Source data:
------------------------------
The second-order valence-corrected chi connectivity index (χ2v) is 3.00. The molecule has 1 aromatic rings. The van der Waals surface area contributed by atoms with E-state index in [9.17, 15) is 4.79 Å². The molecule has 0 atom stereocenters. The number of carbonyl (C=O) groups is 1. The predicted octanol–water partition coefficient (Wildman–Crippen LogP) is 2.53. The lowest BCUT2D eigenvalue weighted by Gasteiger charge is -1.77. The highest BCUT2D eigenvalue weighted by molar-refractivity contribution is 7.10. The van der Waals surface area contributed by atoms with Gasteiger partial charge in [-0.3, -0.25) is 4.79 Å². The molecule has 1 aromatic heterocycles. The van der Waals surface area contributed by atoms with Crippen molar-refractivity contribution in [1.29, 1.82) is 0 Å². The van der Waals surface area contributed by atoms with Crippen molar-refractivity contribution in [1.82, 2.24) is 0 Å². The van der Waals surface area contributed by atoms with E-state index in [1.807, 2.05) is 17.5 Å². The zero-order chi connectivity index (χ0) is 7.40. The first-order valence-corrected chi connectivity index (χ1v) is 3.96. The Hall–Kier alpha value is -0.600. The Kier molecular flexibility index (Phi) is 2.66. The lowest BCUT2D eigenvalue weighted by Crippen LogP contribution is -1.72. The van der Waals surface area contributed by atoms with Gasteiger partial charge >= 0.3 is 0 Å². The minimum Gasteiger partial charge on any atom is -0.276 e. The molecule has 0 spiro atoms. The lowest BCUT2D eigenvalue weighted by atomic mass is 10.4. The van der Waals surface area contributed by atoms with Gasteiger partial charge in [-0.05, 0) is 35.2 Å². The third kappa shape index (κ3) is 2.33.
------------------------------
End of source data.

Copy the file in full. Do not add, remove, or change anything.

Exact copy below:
The second-order valence-corrected chi connectivity index (χ2v) is 3.00. The molecule has 1 aromatic rings. The van der Waals surface area contributed by atoms with E-state index in [9.17, 15) is 4.79 Å². The molecule has 0 atom stereocenters. The number of carbonyl (C=O) groups is 1. The predicted octanol–water partition coefficient (Wildman–Crippen LogP) is 2.53. The lowest BCUT2D eigenvalue weighted by Gasteiger charge is -1.77. The highest BCUT2D eigenvalue weighted by molar-refractivity contribution is 7.10. The van der Waals surface area contributed by atoms with Gasteiger partial charge in [-0.3, -0.25) is 4.79 Å². The molecule has 1 aromatic heterocycles. The van der Waals surface area contributed by atoms with Crippen molar-refractivity contribution in [1.29, 1.82) is 0 Å². The van der Waals surface area contributed by atoms with Crippen molar-refractivity contribution in [1.82, 2.24) is 0 Å². The van der Waals surface area contributed by atoms with E-state index in [1.807, 2.05) is 17.5 Å². The zero-order chi connectivity index (χ0) is 7.40. The first-order valence-corrected chi connectivity index (χ1v) is 3.96. The Hall–Kier alpha value is -0.600. The Kier molecular flexibility index (Phi) is 2.66. The lowest BCUT2D eigenvalue weighted by Crippen LogP contribution is -1.72. The van der Waals surface area contributed by atoms with Gasteiger partial charge >= 0.3 is 0 Å². The minimum Gasteiger partial charge on any atom is -0.276 e. The molecule has 0 spiro atoms. The lowest BCUT2D eigenvalue weighted by atomic mass is 10.4. The van der Waals surface area contributed by atoms with Gasteiger partial charge in [-0.05, 0) is 35.2 Å². The third kappa shape index (κ3) is 2.33.